The Ultimate Oyster Guide

by Russ Parsons
Print Email

oysterbook.jpgWe’re finally to the months with Rs in them. Thank goodness. And just in time for oyster season is one of the most remarkable single-subject books to come along in a while: Rowan Jacobsen’s “A Geography of Oysters.” Jacobsen, a staff writer for Ed Behr’s The Art of Eating newsletter, covers oysters in exhaustive detail, but with writing so engaging and sprightly that reading about the briny darlings is almost as compulsive as eating them.

Whether you are a timid newcomer or a veteran slurper, this book will improve your oyster eating immeasurably. Jacobsen walks you through some of the oyster basics. This even includes a chapter on “What Kind of Oyster Eater Are You?” that analyzes your slurping style and then recommends specific oysters that are likely to please you (“Shrinking Violets” will probably prefer Beausoleils or Kumamotos; “Connoisseurs”  will be happier with Olympias and Totten Virginicas.) 

On a more serious note, he addresses issues of aquaculture and oysters and food safety. For a finale, per the title, he details more than 100 specific oysters, giving specifics on variety, growing area and even cultivator. In addition, Jacobsen has a website that shares not only some of the book’s highlights, but also a plethora of links for ordering oysters for yourself.

There may be no more pleasurable food than a raw oyster; there almost certainly is no better guide.

From the L.A. Times Daily Dish, 10/1/07 

 

Buy A Geography of Oysters: The Connoisseur's Guide to Oyster Eating in North America

You have no rights to post comments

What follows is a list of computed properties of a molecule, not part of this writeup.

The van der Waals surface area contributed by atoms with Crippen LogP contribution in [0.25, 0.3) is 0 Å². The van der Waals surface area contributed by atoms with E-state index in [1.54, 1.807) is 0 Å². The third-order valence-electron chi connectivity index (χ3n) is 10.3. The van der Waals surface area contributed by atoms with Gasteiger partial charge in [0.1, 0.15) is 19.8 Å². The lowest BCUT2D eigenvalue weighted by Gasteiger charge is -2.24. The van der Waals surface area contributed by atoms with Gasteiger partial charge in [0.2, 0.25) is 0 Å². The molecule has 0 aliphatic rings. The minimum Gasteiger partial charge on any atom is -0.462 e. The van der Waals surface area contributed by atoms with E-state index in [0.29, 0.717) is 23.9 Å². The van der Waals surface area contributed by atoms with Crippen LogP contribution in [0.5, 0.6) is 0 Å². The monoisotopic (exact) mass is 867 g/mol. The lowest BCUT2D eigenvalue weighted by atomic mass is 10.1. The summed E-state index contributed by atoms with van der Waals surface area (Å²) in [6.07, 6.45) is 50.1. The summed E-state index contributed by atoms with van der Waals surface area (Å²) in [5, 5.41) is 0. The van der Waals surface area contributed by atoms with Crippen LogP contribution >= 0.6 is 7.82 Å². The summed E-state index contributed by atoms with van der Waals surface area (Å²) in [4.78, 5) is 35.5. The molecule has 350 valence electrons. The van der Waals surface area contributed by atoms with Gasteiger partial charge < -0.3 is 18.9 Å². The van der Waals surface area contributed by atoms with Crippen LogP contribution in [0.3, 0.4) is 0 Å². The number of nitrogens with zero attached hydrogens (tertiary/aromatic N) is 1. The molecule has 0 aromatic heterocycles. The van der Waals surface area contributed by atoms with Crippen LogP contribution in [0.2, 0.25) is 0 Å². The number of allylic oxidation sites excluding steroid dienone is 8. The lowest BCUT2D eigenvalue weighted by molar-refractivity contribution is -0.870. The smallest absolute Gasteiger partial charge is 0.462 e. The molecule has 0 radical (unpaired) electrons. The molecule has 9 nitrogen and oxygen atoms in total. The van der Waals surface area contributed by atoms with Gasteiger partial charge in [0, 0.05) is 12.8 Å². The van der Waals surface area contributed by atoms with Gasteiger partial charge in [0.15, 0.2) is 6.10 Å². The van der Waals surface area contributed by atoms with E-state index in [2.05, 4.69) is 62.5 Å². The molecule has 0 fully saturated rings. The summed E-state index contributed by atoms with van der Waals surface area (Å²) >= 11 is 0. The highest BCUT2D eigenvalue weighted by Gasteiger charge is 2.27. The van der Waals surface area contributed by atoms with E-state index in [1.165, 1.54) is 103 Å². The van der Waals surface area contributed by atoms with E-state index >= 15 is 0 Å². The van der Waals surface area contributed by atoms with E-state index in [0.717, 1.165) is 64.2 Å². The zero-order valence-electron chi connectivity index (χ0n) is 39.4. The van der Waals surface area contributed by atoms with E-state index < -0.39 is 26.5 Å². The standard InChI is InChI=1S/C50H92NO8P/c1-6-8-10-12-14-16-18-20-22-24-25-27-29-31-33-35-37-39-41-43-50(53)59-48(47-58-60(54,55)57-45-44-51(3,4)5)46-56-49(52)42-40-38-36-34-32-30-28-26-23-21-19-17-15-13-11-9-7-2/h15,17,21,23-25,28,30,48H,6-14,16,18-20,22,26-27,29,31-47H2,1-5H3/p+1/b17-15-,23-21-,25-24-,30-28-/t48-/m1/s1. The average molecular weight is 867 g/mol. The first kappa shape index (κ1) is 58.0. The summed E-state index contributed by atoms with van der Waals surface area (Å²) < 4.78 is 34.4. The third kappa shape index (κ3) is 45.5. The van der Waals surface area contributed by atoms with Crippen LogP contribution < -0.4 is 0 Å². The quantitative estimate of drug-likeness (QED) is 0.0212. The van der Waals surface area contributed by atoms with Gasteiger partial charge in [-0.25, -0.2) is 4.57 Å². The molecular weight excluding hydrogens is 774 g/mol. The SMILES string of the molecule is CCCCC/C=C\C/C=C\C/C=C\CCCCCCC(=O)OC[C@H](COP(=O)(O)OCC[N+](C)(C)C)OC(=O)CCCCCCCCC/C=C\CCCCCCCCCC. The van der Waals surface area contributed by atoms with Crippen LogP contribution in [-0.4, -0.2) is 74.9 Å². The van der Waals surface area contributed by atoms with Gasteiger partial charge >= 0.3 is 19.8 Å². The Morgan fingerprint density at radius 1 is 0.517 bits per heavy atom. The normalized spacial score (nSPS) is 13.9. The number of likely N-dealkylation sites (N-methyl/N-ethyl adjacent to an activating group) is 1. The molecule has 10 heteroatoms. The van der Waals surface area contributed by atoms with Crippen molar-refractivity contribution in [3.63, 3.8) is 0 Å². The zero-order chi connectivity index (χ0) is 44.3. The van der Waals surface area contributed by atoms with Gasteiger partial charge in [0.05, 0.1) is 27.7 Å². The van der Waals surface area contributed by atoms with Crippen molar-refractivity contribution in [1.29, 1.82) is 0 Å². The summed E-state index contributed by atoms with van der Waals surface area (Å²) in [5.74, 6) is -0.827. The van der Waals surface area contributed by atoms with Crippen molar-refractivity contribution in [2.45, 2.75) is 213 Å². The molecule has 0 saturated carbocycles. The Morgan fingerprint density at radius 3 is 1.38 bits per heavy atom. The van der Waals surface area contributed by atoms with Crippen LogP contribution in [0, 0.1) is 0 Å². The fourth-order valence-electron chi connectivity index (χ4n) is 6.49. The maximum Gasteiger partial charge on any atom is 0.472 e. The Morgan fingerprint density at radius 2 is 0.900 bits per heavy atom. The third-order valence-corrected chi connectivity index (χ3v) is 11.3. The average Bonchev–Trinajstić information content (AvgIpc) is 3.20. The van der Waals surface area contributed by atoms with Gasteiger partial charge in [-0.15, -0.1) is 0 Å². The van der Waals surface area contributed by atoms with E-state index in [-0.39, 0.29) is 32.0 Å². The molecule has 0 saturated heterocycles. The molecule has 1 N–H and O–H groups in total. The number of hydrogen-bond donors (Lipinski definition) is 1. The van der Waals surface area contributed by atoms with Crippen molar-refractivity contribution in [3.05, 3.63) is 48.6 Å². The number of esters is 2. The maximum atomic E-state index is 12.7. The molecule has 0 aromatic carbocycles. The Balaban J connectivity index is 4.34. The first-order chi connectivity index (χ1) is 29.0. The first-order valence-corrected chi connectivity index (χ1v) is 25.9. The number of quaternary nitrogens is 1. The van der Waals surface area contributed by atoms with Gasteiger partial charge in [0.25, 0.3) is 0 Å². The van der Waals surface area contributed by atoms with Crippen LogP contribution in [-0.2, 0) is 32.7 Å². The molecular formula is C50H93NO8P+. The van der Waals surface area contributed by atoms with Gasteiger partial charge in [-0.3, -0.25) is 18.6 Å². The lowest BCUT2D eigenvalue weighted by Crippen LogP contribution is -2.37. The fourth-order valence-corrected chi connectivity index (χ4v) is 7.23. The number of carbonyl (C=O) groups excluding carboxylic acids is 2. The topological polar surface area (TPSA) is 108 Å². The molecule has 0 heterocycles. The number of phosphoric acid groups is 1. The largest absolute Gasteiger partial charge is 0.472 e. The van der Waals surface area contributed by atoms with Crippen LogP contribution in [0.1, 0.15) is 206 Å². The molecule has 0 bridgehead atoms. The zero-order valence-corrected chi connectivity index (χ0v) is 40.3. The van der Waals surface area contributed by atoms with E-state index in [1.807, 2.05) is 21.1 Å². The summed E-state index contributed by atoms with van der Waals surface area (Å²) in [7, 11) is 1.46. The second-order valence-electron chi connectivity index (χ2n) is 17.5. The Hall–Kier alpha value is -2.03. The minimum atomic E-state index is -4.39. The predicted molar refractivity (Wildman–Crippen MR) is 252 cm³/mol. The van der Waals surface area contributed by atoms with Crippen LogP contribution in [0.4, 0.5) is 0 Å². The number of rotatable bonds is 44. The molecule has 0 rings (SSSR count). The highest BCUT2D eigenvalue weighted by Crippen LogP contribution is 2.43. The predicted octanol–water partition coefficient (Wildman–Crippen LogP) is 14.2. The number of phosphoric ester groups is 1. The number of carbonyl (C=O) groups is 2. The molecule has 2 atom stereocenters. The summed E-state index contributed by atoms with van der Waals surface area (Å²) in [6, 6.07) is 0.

restaurant news

Fredy's in Monaco
Europe
by Laura Johnson

ranierkelly.jpg I have been a news junkie since I was a child, probably because we only had one TV with rabbit ears. Every night after supper, I sat with my dad and watched the CBS Evening News with Walter...

Read more...
A Memorable Meal in the Berkshires
New England
by David Latt

berkshire1The road to John Andrews Restaurant twists and turns through woods and farmlands. We arrived at dusk while there was enough light to sit outside on the wooden deck that backed up against a grassy...

Read more...
Sri Siam Cafe
Los Angeles
by Jo Stougaard

jothai.jpgTwenty years ago when I lived in San Diego, my ex-husband and I loved eating at Karinya Thai Cuisine. The restaurant was up the street from our home in Pacific Beach, and it was our “go to”...

Read more...
Church and State
Los Angeles
by Jo Stougaard

churchstateescargots.jpgChef Walter Manzke’s smile is infectious. Wait, maybe I shouldn’t say “infectious” since we’re in the middle of the H1N1 Flu scare (I refuse to call it the OTHER name because I love my bacon).

Read more...